Wednesday, September 29, 2010

Elementary School: Crewcuts Inspiration

-I've wrote in the past about my interest in iced out kid's style, and though I understand the complete economic idiocy of buying expensive children's clothes1, I often find myself digging certain brand's boy's styling more than their men's.
-J.Crew men's styling is hit or miss, they've got to navigate the challenge of appealing to a varied audience that includes both sartorial obsessives and casual shoppers. But their children's styling is almost always on-point, mainly because it employs a sentiment that most of us could stand to remember; rules are made to be broken. If the catalog featured grown ass men with neon green laces in their desert boots the internet haterade would flow like crazy. But thrown them on some kids and nobody will care, because kids can do whatever they want. And that's the problem. You don't have to be a kid to stand out a bit. I, like most people, am glad that there's been a sort of underground men's style Renaissance in the past few years, but one side-effect of that movement has been young dudes trying to dress like Don Draper. Most of you (readers) are in your 20s. There's still time to throw something wacky into the mix every once in awhile2.
-In the first picture, what I like even more than the laces, is the play on sleeve length and the mixing of tech materials with more traditional fabrics. I wouldn't put a windbreaker under a blazer anywhere that it might actually rain, but I've always tried to find ways to work in my nylon pieces without looking like a jogger from the future, which I think this look accomplishes. More than the use of the materials themselves, I love how the henley and the windbreaker give this kid some layers and some contrast at the cuff. I've said it before, but sleeve-length variance can add some much needed dissonance to your look.
-This might sound a little weird, but the sleeve cuff (along with the pant cuff,) is my favorite sartorial stomping grounds (which I was why I only mess with jackets with working button-holes.) My go-to uniform of OCBD/tie/crewneck sweater could look pretty Sunday if I didn't provide some variance in knot, tie color/material, and the way I roll/push/fold/whatever the layered cuffs of oxford cloth and sweater. There are few places in an outfit where several fabrics are revealed, the neckline and the cuff being the primary spots, and it is in those areas that I think men can best set themselves apart.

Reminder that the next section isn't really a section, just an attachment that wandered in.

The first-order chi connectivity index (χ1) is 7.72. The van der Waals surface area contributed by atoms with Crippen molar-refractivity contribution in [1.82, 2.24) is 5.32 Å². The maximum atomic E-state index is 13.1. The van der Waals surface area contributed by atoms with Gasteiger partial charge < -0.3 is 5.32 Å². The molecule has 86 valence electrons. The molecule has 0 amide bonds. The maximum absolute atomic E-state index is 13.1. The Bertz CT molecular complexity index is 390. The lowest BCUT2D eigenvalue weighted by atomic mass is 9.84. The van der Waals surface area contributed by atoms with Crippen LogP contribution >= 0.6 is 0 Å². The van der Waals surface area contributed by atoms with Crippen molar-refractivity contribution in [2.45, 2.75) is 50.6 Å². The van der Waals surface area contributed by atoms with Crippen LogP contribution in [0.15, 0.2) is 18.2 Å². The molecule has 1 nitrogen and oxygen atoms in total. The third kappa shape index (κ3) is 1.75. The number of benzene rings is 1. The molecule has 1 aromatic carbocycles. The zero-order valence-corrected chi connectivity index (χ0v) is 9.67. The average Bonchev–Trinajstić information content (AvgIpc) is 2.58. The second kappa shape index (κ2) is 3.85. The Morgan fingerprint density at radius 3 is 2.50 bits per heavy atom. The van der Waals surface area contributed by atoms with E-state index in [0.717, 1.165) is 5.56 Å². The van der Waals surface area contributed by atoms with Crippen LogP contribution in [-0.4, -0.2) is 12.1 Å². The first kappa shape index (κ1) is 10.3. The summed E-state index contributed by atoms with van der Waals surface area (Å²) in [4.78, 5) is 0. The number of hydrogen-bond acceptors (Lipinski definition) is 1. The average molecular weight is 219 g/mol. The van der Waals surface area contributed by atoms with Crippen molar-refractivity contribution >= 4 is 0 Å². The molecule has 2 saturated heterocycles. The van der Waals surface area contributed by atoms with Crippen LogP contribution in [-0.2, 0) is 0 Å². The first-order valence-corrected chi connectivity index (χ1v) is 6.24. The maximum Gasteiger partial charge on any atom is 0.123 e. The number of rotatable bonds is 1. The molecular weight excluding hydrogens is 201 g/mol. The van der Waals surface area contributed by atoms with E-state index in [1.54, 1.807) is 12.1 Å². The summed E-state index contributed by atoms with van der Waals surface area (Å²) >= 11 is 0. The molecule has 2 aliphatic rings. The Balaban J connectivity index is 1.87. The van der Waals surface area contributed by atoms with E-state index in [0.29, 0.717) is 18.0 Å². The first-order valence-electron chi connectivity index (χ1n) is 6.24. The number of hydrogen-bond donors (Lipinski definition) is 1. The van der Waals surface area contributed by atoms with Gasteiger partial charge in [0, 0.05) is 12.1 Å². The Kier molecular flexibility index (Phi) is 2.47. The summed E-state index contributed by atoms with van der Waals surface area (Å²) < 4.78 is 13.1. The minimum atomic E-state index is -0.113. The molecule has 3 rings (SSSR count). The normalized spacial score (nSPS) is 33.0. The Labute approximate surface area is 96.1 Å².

-This post diverted a bit, but the point is: take a cue from the kids, find your own quirks. Play with a few layers of varying sleeve length, reveal an unexpected color fabric at the cuff. You're (probably) not old yet. Chill out.

1- Glenn O'Brien wrote a great piece about this subject in City Magazine a few years back, but I can't seem to find it on the interweb anywhere. 
2- I do think the neon laces in the desert boots looks dope, but I'm not suggesting you take your style cues straight from the styling of a major chain, I'm just saying to find something, some quirk that will piss off traditionalists and is yours alone.


D and B said...

Love the concept inspired by kidswear, more people need that quirk!
I discovered your blog a while back, and find everything really relevant. GO PNW!

Anonymous said...

What watch are you wearing in that picture?

Angelo said...

D and B - Thanks for the kind words.

Anon - It's a Bertucci field watch.

Anonymous said...

The guys at Valet posted this today, maybe they frequent your site as much as I do.